“Don’t expose yourself to such danger, sir.”

“Would you be afraid to accompany me?”

“I will follow my master anywhere,” the overseer replied. “If you are heading into danger, it’s my duty to accompany you.”

“Then we’ll go and look for this legendary “giloia,'” the planter said with a determined voice. “If it exists at all. Gather my weapons and prepare my dogs.”

Less than half an hour later Don Manuel Herrera left his house, followed by his overseer and four his enormous mastiffs, dogs used to chase off jaguars and cougars and for hunting runaway slaves.

They were fierce and hardened canines, each wearing an iron collar covered with sharp spikes to prevent them from being strangled by wild beasts.

The four slaves had proceeded in advance, and were waiting at the edge of the forest.

It was noon. The sun – now at its highest – scorched the backs of the poor laborers across the fields, and the valley seemed locked in an ominous silence. The birds, drowsy from the intense heat, no longer chirped. Even the parrots, those eternal chatterboxes, remained quiet, hidden beneath the enormous leaves of the jupati palms.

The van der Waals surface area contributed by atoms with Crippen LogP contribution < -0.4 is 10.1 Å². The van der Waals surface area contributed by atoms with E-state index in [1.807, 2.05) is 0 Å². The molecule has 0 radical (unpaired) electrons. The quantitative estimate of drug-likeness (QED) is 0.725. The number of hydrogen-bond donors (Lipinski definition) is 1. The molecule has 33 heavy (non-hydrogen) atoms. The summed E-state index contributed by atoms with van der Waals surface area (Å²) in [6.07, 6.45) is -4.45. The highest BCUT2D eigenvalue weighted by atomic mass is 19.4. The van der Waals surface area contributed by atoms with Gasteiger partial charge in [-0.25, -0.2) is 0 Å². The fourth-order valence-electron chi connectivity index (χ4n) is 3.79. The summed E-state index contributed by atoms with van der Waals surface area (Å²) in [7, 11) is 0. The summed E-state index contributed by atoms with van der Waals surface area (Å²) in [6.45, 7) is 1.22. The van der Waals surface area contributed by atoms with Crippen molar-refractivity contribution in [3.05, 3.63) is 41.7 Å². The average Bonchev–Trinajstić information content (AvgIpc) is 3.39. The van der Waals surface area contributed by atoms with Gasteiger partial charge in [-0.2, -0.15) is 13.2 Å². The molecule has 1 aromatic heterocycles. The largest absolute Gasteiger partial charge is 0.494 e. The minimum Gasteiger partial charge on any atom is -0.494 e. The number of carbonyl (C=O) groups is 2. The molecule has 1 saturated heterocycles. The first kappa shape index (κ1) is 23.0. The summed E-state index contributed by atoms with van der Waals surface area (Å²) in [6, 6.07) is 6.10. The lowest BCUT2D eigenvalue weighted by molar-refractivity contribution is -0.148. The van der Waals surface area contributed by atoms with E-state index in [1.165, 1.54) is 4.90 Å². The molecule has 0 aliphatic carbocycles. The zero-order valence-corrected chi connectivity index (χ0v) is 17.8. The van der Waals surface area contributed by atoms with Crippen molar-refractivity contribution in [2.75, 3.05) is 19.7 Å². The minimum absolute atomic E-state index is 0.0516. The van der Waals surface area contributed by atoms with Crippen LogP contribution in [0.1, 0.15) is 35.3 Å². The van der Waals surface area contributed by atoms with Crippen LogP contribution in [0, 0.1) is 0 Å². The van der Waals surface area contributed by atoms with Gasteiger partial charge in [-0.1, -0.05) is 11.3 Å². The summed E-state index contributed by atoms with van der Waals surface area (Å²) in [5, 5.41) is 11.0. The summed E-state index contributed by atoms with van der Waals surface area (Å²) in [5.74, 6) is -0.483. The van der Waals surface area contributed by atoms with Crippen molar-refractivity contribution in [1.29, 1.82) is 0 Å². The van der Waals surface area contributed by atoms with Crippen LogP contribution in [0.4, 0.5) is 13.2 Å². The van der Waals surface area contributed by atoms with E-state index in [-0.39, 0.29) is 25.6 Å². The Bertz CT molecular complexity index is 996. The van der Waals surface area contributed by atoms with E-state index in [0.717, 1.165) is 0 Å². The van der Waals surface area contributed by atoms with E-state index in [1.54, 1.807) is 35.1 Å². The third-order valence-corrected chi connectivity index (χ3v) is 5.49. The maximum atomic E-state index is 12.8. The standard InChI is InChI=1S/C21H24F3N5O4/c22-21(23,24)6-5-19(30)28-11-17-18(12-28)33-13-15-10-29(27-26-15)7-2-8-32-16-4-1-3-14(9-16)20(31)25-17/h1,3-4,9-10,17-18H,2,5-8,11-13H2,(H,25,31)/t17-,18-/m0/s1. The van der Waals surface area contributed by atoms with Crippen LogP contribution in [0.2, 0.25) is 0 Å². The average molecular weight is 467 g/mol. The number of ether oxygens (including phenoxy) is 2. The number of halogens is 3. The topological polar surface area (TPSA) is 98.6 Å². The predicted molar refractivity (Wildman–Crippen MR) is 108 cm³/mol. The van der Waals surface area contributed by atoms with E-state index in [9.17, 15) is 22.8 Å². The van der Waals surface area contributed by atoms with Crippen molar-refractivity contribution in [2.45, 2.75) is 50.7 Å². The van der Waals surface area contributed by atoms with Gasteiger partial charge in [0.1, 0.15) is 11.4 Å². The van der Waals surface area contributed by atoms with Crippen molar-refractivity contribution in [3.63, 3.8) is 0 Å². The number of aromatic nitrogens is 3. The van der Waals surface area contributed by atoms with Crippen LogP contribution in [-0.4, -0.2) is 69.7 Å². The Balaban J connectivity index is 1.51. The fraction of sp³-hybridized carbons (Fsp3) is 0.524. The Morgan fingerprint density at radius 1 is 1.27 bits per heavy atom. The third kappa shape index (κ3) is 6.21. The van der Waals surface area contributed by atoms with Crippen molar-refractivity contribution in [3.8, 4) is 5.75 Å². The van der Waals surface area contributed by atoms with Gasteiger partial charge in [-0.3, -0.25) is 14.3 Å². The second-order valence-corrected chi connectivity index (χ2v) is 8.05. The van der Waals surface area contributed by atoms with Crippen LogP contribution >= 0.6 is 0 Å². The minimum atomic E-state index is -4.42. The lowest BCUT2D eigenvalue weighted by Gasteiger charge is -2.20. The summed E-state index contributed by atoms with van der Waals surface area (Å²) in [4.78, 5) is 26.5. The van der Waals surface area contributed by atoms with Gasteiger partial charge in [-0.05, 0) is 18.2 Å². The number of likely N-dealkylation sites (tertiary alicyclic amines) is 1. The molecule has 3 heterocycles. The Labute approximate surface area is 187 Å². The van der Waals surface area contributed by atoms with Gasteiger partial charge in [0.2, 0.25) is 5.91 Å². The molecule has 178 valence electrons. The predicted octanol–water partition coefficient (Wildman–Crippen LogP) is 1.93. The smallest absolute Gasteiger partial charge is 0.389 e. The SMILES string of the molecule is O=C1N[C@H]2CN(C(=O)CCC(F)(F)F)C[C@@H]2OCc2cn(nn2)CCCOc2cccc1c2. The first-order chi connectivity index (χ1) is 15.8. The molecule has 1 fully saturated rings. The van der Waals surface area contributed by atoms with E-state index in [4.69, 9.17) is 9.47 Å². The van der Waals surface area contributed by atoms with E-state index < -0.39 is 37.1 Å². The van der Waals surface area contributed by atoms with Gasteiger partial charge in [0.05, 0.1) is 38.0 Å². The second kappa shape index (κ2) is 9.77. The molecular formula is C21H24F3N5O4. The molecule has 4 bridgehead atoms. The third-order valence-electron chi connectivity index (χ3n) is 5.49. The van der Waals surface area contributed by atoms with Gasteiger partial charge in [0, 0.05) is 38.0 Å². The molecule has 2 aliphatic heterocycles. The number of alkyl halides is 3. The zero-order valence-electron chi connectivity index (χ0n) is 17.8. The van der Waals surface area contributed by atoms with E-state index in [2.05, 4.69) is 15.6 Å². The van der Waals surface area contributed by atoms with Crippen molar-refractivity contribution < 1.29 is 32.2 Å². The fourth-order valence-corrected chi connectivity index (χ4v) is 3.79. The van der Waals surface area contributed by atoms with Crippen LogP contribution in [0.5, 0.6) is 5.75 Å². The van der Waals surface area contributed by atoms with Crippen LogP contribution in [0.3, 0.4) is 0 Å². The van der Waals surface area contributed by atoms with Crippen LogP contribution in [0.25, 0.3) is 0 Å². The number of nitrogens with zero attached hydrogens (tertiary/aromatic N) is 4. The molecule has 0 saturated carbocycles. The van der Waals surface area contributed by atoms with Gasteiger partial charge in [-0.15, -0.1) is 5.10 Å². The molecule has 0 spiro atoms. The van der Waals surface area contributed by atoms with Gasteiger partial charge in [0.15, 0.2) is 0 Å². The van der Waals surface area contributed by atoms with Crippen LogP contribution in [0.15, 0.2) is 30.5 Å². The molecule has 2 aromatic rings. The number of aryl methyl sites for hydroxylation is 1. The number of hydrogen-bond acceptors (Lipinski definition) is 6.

Don Manuel and the overseer hurried across the open fields. The heat in the Amazon valleys, especially between eleven in the morning until four in the afternoon, is extremely dangerous. Only indigenous tribes or Blacks may defy the mid-day sun with impunity, and work without woven head ware.

Fortunately, the protective roof of the forest was nearby.

It was more than a forest; it was an endless expanse of virgin wilderness, extending from the deserted banks of the Amazon – for leagues and leagues.

Plants of all species and sizes grew side by side wrapped in vines. Many of them were highly valuable. In such fertile regions, a person could find the necessities of life without farming or even work.